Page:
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Your top 10 questions about psoriasis

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This complicated autoimmune condition has no cure. But there are steps you can take to ease psoriasis symptoms — and even achieve remission.
Written by Kim Robinson
Updated on August 19, 2021

Psoriasis is a condition that causes red, scaly, sore or itchy patches to form on the skin. It can show up anywhere on the body, especially the elbows, knees, scalp, back, palms and feet. But the impact of psoriasis is anything but skin-deep.

Psoriasis causes the body to make skin cells too quickly, says the National Psoriasis Foundation. The condition affects more than 8 million Americans and can show up at any age. Not only can these flare-ups ding confidence, but they can cause major discomfort, including joint pain.

To top it off, there is no cure for psoriasis. Still, that doesn’t mean you can’t do anything about it. Here are 10 common questions about psoriasis and how the answers can help you manage the condition.

Q: What causes psoriasis?

Psoriasis is an autoimmune disease. “It’s caused by an abnormal response to the body’s immune system in people who are genetically predisposed,” says Jason Miller, MD. He’s a dermatologist with Schweiger Dermatology Group in Freehold, New Jersey.

In other words, psoriasis tends to run in families. And the symptoms usually show up when something triggers the disease.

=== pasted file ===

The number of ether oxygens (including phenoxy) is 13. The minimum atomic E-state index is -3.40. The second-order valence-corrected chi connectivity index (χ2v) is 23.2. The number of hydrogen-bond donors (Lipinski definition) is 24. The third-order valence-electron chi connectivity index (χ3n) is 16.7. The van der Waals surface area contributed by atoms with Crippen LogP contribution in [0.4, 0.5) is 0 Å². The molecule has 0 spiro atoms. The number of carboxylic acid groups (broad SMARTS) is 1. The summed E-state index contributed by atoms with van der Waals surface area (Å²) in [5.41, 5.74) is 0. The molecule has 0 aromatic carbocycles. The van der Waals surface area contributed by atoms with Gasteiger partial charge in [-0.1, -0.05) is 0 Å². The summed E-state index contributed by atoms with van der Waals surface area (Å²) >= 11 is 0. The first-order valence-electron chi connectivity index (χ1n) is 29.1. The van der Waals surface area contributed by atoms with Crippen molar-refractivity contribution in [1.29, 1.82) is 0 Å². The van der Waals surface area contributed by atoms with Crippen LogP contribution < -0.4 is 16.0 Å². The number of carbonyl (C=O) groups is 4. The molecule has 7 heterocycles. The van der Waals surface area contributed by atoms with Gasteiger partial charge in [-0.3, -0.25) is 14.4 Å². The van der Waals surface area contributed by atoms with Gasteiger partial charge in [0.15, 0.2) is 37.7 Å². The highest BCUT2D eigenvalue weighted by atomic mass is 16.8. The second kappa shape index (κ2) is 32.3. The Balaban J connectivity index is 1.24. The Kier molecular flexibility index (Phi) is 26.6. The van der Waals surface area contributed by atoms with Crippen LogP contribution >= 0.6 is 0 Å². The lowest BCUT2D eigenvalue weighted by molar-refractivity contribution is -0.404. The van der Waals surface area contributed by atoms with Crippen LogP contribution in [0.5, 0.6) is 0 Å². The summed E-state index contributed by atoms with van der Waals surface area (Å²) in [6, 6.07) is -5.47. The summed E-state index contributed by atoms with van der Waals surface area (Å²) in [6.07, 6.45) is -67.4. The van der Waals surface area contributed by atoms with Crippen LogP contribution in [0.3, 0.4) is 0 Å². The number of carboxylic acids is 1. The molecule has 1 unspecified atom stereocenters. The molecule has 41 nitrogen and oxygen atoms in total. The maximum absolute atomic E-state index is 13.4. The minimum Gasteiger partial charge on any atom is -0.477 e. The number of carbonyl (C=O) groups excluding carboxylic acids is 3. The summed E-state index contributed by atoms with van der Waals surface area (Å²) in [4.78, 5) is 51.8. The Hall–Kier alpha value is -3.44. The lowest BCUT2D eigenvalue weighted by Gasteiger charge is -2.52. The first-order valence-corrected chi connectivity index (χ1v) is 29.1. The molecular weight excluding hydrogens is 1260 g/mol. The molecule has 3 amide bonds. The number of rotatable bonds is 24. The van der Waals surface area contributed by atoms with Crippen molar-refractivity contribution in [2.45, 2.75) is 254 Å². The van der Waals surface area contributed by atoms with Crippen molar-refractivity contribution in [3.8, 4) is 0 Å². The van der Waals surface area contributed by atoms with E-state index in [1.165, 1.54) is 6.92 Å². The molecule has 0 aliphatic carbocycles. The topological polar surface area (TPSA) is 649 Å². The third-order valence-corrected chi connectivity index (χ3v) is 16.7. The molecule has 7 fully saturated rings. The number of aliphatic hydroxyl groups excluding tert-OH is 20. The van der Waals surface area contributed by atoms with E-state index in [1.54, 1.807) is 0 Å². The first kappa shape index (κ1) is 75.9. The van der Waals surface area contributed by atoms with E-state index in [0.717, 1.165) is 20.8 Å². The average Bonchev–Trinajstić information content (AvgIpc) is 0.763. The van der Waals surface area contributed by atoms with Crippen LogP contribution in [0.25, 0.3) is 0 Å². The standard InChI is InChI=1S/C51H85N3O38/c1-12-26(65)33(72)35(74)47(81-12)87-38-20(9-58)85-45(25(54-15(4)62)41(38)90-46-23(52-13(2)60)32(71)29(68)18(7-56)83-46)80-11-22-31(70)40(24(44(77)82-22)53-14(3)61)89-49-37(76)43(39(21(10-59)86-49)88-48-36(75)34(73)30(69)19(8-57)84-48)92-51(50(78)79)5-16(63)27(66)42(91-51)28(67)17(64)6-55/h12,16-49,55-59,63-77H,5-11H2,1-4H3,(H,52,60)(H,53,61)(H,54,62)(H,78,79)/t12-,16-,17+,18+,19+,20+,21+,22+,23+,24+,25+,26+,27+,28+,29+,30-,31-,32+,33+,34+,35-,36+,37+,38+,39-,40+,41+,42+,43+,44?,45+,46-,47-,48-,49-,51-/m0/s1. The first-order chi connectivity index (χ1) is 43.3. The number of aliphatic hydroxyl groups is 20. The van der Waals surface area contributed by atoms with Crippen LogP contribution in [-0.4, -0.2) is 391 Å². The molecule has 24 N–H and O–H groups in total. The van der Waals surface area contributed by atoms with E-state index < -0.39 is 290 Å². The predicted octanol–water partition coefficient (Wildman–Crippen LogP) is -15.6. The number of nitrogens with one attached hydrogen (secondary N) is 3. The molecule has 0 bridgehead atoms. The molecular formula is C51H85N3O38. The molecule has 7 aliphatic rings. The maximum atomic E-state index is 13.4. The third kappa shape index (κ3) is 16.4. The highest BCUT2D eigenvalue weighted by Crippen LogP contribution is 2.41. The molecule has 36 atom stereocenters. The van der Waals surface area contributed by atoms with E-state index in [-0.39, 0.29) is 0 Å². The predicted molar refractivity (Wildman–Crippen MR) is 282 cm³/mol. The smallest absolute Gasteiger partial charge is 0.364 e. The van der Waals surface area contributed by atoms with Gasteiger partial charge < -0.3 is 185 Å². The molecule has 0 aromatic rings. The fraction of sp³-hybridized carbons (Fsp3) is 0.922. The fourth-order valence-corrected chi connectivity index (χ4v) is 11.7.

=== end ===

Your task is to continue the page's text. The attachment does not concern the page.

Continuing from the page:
“There are certain triggers that have been identified, including strep infections and some medications,” Dr. Miller says. “In most patients, we can’t identify the specific trigger for their psoriasis.”

Other common psoriasis triggers include:

  • Cold, dry weather
  • Skin injuries such as sunburn or scratches (even shaving)
  • Stress
  • Smoking
  • Heavy alcohol use

(If you’re taking medication for your psoriasis, Optum Perks can help. Download our discount card to save money at the pharmacy.)

Q: Is psoriasis contagious?

No. Neither psoriasis itself nor the rash it causes is contagious. But because the rash is sometimes very noticeable, it can cause a lot of stigma, according to a 2019 study from the University of Pennsylvania. The researchers surveyed people about their attitudes toward someone with psoriasis. They found that 54% would not date a person with psoriasis, 40% would not shake that person’s hand and 27% thought the person was contagious.

Q: What are the symptoms of psoriasis?